Banking still needs workhorse tech – don’t dump mainframes just yet

Common perceptions of mainframes are that they are old, stodgy, slow, clunky, inflexible, and expensive

In industries like financial services where IT systems are high-volume and mission-critical, news of mainframes’ demise is greatly exaggerated (to paraphrase W.C. Fields) – at least for the near term. It’s true that in today’s digital world, cloud-based services are being adopted rapidly across all industries – not least in the financial services sector as fintech providers launch applications that enable improved customer experiences and 24/7 banking.

Financial services business leaders are attracted to platforms such as AWS and Microsoft Azure because they’re quick to deploy. They can set up their environment and get new apps up and running in an hour and immediately start testing to see how well their business use cases are enabled. By its very nature, mainframe technology can’t offer this rapid implementation.

Common perceptions of mainframes are that they are old, stodgy, slow, clunky, inflexible, and expensive. These perceptions may be fair and mainframe providers wouldn’t argue – they just aren’t the full picture. In practice, perceptions of cloud vs mainframe are too binary – what we’re seeing now is an evolutionary phase in which the applications that provide customer service and/or direct customer interaction are migrating from mainframe to midrange cloud platforms.

Mainframes remain powerful workhorses critical to powering today’s digital economy. IBM says 92 of the top 100 banks in the world continue to rely on mainframe legacy IT systems because of their proven processing power. According to a recent article, 74 % of IT professionals say mainframe computing remains very important for large-scale transaction processing.

In the past, both customer service functions and customer-facing applications ran on mainframe technology. Balance checks, credit card transactions, payments and more tapped the mainframe to access underlying data – but the user experience (UX) was slow and unappealing. Today, Fintech providers are enhancing these applications to create a faster, more engaging and intuitive 24/7 experience – so applications are moving to a midrange environment capable of enabling these enhanced UXs.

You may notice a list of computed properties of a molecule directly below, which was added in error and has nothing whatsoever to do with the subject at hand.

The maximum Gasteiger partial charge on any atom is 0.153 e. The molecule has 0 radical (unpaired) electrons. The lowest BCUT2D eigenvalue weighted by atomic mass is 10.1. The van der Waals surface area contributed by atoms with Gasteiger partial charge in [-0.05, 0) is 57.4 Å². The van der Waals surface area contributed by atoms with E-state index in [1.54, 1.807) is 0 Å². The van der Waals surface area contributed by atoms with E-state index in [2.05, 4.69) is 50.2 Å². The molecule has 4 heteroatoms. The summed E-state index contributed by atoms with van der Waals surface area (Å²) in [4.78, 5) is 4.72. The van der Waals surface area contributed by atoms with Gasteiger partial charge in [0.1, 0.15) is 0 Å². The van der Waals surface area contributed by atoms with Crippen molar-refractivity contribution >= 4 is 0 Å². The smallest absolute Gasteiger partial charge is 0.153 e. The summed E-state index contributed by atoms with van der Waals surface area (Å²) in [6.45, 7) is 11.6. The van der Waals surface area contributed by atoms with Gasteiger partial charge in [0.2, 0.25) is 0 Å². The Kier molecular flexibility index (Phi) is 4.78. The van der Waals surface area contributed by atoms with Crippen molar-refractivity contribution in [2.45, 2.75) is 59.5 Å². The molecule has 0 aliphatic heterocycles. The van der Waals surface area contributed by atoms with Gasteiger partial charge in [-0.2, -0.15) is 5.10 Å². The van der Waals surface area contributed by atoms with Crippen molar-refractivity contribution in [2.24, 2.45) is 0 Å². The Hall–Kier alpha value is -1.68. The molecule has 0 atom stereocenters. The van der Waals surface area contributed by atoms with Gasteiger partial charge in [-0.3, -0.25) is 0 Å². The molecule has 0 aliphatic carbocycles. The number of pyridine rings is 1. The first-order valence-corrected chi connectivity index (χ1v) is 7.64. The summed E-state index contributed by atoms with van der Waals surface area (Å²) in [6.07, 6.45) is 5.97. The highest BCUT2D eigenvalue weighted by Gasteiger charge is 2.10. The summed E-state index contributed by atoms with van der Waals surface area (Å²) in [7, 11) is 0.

But what the midrange platform is still unable to do is handle the massive amounts of computational, data and transaction processing that still underpin the customer experience. A midrange environment simply cannot produce the throughput required to process tens of millions of accounts overnight. This includes posting all the transactions and managing the many data feeds which must happen in a two-to three-hour batch processing window when banks are exchanging information. Currently, only mainframes can reliably perform this type of heavy lifting.

Processing power, reliability and proven performance are clear pros for the mainframe. In addition, security – the number-one concern to consumers, financial services companies, fintech providers and infrastructure providers – is a major plus for mainframe technology.

Mainframe providers need to define new commercial models and different pricing structures to improve their financial picture while their infrastructure is still needed. Fintech and mainframe providers need to work together to deliver customers’ ongoing UX experience.

By cooperating, they can solve the problems of time and speed and deliver the ability to spin up test environments that integrate mainframe platforms with today’s mid-range cloud solutions. This hybrid approach through the symbiosis of mid- and mainframe environments is today’s reality – driven by the need to keep moving customer-facing applications to the cloud while anchoring secure, mission-critical computational and transaction processing on the mainframe to support direct customer interactions and customer servicing technologies.

The financial services industry doesn’t have the luxury of stopping everything and spending ten years to replace billions of lines of mainframe code. No industry does. What is needed is to embrace and deploy rapid innovation and emerging technologies while also following a clear path to migrate mainframe processes to mid-range solutions in a strategic and staged manner. 

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